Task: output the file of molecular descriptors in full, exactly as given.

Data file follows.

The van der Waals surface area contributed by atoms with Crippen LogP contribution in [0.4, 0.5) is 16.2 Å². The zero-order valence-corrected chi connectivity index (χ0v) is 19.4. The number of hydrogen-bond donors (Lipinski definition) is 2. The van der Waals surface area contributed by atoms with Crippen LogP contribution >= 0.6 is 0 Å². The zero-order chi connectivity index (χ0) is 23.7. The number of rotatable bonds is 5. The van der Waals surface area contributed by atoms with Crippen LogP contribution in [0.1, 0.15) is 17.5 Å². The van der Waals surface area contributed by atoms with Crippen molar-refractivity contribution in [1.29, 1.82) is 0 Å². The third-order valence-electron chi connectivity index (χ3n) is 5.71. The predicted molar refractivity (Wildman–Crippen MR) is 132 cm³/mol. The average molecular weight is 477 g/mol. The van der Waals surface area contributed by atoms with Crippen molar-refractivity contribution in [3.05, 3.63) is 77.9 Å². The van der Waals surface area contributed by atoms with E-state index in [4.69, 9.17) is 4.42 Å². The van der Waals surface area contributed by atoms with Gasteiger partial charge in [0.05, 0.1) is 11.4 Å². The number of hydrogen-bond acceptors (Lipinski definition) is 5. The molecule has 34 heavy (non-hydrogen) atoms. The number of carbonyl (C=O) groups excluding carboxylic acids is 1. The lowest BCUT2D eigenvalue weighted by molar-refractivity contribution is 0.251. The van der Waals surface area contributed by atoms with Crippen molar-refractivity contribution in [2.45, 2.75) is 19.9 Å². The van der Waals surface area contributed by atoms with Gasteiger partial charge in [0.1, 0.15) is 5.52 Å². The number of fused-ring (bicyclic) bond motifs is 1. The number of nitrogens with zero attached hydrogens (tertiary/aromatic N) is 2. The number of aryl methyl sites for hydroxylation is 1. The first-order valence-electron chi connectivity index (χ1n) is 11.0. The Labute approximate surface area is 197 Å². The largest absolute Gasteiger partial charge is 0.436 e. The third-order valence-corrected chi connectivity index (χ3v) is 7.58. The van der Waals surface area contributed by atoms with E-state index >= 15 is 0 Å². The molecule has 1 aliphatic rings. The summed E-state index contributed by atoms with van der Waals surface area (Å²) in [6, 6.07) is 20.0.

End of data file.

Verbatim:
The van der Waals surface area contributed by atoms with Crippen LogP contribution in [0.4, 0.5) is 16.2 Å². The zero-order valence-corrected chi connectivity index (χ0v) is 19.4. The number of hydrogen-bond donors (Lipinski definition) is 2. The van der Waals surface area contributed by atoms with Crippen LogP contribution >= 0.6 is 0 Å². The zero-order chi connectivity index (χ0) is 23.7. The number of rotatable bonds is 5. The van der Waals surface area contributed by atoms with Crippen LogP contribution in [0.1, 0.15) is 17.5 Å². The van der Waals surface area contributed by atoms with Crippen molar-refractivity contribution in [1.29, 1.82) is 0 Å². The third-order valence-electron chi connectivity index (χ3n) is 5.71. The predicted molar refractivity (Wildman–Crippen MR) is 132 cm³/mol. The average molecular weight is 477 g/mol. The van der Waals surface area contributed by atoms with Crippen molar-refractivity contribution in [3.05, 3.63) is 77.9 Å². The van der Waals surface area contributed by atoms with E-state index in [4.69, 9.17) is 4.42 Å². The van der Waals surface area contributed by atoms with Gasteiger partial charge in [0.05, 0.1) is 11.4 Å². The number of hydrogen-bond acceptors (Lipinski definition) is 5. The molecule has 34 heavy (non-hydrogen) atoms. The number of carbonyl (C=O) groups excluding carboxylic acids is 1. The lowest BCUT2D eigenvalue weighted by molar-refractivity contribution is 0.251. The van der Waals surface area contributed by atoms with Crippen molar-refractivity contribution in [2.45, 2.75) is 19.9 Å². The van der Waals surface area contributed by atoms with Gasteiger partial charge in [0.1, 0.15) is 5.52 Å². The number of fused-ring (bicyclic) bond motifs is 1. The number of nitrogens with zero attached hydrogens (tertiary/aromatic N) is 2. The number of aryl methyl sites for hydroxylation is 1. The first-order valence-electron chi connectivity index (χ1n) is 11.0. The Labute approximate surface area is 197 Å². The largest absolute Gasteiger partial charge is 0.436 e. The third-order valence-corrected chi connectivity index (χ3v) is 7.58. The van der Waals surface area contributed by atoms with E-state index >= 15 is 0 Å². The molecule has 1 aliphatic rings. The summed E-state index contributed by atoms with van der Waals surface area (Å²) in [6, 6.07) is 20.0.